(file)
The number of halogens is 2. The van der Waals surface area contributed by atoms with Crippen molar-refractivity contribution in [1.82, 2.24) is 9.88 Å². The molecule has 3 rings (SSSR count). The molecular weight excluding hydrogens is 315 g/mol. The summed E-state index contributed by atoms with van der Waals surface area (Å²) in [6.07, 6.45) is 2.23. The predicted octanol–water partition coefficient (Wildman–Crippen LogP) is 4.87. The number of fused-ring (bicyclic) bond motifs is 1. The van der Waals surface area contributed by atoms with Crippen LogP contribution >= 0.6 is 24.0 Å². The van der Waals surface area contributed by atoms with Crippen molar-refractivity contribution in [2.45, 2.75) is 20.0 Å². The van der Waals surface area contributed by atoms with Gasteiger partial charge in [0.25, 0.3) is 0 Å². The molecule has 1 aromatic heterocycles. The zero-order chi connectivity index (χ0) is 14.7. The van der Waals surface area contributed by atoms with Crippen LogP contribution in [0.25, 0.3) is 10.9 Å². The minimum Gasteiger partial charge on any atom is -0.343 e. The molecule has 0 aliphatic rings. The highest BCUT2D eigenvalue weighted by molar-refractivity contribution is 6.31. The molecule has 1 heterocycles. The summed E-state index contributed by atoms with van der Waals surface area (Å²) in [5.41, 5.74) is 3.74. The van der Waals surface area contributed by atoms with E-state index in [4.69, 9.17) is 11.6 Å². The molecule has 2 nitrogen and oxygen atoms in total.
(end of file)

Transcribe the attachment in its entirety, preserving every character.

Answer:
The number of halogens is 2. The van der Waals surface area contributed by atoms with Crippen molar-refractivity contribution in [1.82, 2.24) is 9.88 Å². The molecule has 3 rings (SSSR count). The molecular weight excluding hydrogens is 315 g/mol. The summed E-state index contributed by atoms with van der Waals surface area (Å²) in [6.07, 6.45) is 2.23. The predicted octanol–water partition coefficient (Wildman–Crippen LogP) is 4.87. The number of fused-ring (bicyclic) bond motifs is 1. The van der Waals surface area contributed by atoms with Crippen LogP contribution >= 0.6 is 24.0 Å². The van der Waals surface area contributed by atoms with Crippen molar-refractivity contribution in [2.45, 2.75) is 20.0 Å². The van der Waals surface area contributed by atoms with Gasteiger partial charge in [0.25, 0.3) is 0 Å². The molecule has 1 aromatic heterocycles. The zero-order chi connectivity index (χ0) is 14.7. The van der Waals surface area contributed by atoms with Crippen LogP contribution in [0.25, 0.3) is 10.9 Å². The minimum Gasteiger partial charge on any atom is -0.343 e. The molecule has 0 aliphatic rings. The highest BCUT2D eigenvalue weighted by molar-refractivity contribution is 6.31. The molecule has 1 heterocycles. The summed E-state index contributed by atoms with van der Waals surface area (Å²) in [5.41, 5.74) is 3.74. The van der Waals surface area contributed by atoms with E-state index in [4.69, 9.17) is 11.6 Å². The molecule has 2 nitrogen and oxygen atoms in total.